Phenomenology and twentieth-century thought
Though the term “phenomenology” was in use prior to Edmund Husserl – it is found, for instance, in Kant and Lambert, and, with a very different signification, in Hegel – it is in its Husserlian form that phenomenology came to exert a decisive influence on twentieth-century thought. To understand Husserlian phenomenology it is pointless to go back to the term’s previous uses, since Husserl paid no attention to these; instead, his thinking developed in debates over the foundations of arithmetic and logic carried out in the school of the Austrian philosopher Franz Brentano. Nor is Husserlian phenomenology a static entity. Initially a method for tackling certain epistemological problems, phenomenology became, over the four decades of Husserl’s mature philosophical life, the basis for a complete “system” that “has within its purview all questions that can be put to man in the concrete, including all so-called metaphysical questions, to the extent that they have any possible meaning at all” (Hua 5, p. 141/Husserl 1989, p. 408). So understood, phenomenology was to be a platform for generations of researchers who would contribute, as in the natural sciences, to a growing stock of philosophical knowledge. In so doing they would shore up the threatened legacy of European civilization – a culture based not on tradition and opinion, but on rational insight into universally valid truths and values.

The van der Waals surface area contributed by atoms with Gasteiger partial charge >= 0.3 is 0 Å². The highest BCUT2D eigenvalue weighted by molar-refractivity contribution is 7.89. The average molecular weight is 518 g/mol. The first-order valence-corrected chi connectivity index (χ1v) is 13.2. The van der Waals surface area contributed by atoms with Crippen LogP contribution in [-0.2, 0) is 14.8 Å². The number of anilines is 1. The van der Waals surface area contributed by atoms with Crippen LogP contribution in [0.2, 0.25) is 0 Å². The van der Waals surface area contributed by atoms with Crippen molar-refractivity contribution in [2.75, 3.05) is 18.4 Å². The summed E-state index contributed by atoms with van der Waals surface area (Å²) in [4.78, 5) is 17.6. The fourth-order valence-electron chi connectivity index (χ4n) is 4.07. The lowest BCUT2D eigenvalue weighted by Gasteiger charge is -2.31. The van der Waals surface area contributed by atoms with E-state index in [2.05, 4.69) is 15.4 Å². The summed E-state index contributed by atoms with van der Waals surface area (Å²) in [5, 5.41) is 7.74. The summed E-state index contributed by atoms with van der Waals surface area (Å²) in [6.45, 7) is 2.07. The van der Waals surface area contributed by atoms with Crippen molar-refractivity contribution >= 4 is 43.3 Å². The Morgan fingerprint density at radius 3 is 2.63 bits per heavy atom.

The fate of Husserlian phenomenology in the twentieth century turned out quite differently, however. Husserl’s project did provide the starting point for several generations of philosophers, beginning with contemporaries such as Alexander Pfänder, Adolf Reinach, and Moritz Geiger, and continuing through Martin Heidegger, Jean-Paul Sartre, Maurice Merleau-Ponty, Emmanuel Levinas, Hans-Georg Gadamer, and Jacques Derrida, among many others. Yet in each case adoption of the phenomenological approach was accompanied by rejection of much of Husserl’s actual doctrine. As a result, though phenomenology remains a vital contemporary movement, Husserlian phenomenology is often treated as a mere historical antecedent.